One More Bite

Insight and family-based treatment to combat eating disorders

Taking Notes

What to do when an eating disorder sits at the holiday table.

Holiday meals are a time for us to come together with loved ones in shared celebration. When an eating disorder takes a seat at the table, food can literally go flying, sending everyone into a tailspin. Celebration quickly becomes the last thing on the family agenda.

If your child has been diagnosed with an eating disorder, you may be more aware than ever of the differences you see in eating style between this Thanksgiving and last Thanksgiving. As upsetting as it may be to see these changes, try to be truly present at mealtime. Put your anxiety to the side for this special meal and decide to be an observer. Take mental notes. Note where there is progress and where improvements could benefit your child. Are food choices become more variable or more restrictive? Are portions appropriate for your child’s growth needs? Are there any rituals you notice with respect to how or when food is eaten? Is your child participating in the social aspect of the meal or is the focus strictly on food or avoidance of eating (i.e., shuffling food around the plate, hiding food in the napkin, lots of participation in cooking but not eating, etc.)?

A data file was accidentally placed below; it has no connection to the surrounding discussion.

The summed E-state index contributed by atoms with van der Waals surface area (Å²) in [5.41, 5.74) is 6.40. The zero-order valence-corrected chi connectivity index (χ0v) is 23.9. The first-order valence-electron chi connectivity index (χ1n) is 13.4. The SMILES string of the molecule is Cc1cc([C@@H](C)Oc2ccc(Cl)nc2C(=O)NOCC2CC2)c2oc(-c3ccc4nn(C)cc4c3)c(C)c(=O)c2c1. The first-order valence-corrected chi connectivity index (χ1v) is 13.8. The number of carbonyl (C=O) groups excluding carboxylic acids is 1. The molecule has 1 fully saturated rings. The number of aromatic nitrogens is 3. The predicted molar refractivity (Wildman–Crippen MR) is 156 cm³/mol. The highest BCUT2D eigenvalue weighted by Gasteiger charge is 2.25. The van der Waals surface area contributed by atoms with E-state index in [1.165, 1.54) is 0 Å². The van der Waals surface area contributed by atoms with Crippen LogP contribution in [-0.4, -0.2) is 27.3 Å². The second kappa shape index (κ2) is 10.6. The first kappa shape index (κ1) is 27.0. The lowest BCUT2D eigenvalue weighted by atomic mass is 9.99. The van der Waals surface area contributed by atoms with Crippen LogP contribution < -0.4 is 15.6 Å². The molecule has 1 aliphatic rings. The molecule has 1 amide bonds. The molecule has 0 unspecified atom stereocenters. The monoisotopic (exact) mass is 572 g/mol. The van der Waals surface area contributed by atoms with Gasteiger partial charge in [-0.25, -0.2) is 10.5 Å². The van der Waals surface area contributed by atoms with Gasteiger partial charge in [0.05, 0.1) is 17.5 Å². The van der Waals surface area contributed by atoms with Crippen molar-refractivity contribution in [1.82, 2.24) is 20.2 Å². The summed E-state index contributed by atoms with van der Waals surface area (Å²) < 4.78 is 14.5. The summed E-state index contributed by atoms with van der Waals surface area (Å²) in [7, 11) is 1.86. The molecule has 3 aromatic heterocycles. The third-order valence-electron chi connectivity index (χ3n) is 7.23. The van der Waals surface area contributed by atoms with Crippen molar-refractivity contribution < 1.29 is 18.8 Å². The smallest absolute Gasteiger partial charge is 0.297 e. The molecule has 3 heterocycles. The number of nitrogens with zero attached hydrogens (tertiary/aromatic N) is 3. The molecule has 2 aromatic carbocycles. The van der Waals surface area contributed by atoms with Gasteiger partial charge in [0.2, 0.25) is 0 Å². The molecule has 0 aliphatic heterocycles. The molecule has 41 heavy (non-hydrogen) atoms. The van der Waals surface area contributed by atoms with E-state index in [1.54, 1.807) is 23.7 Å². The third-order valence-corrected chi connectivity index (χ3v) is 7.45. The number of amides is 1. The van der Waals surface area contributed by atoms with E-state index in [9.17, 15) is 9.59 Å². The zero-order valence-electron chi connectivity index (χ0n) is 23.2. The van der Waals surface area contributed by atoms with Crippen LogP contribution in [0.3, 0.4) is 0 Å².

Find a Therapist

Search for a mental health professional near you.

Please share with me your observations from the holiday mealtime.

Most importantly, use your observations to further refine your refeeding strategy and even the most difficult meal, even if it is upsetting or not ideal in some way, can be utilized for future recovery.


Dr. Joy Jacobs is a clinical psychologist and author who provides individual, family and group therapy for children and teens with eating disorders, body image concerns, and/or weight concerns. more...

Subscribe to One More Bite

Current Issue

Let It Go!

It can take a radical reboot to get past old hurts and injustices.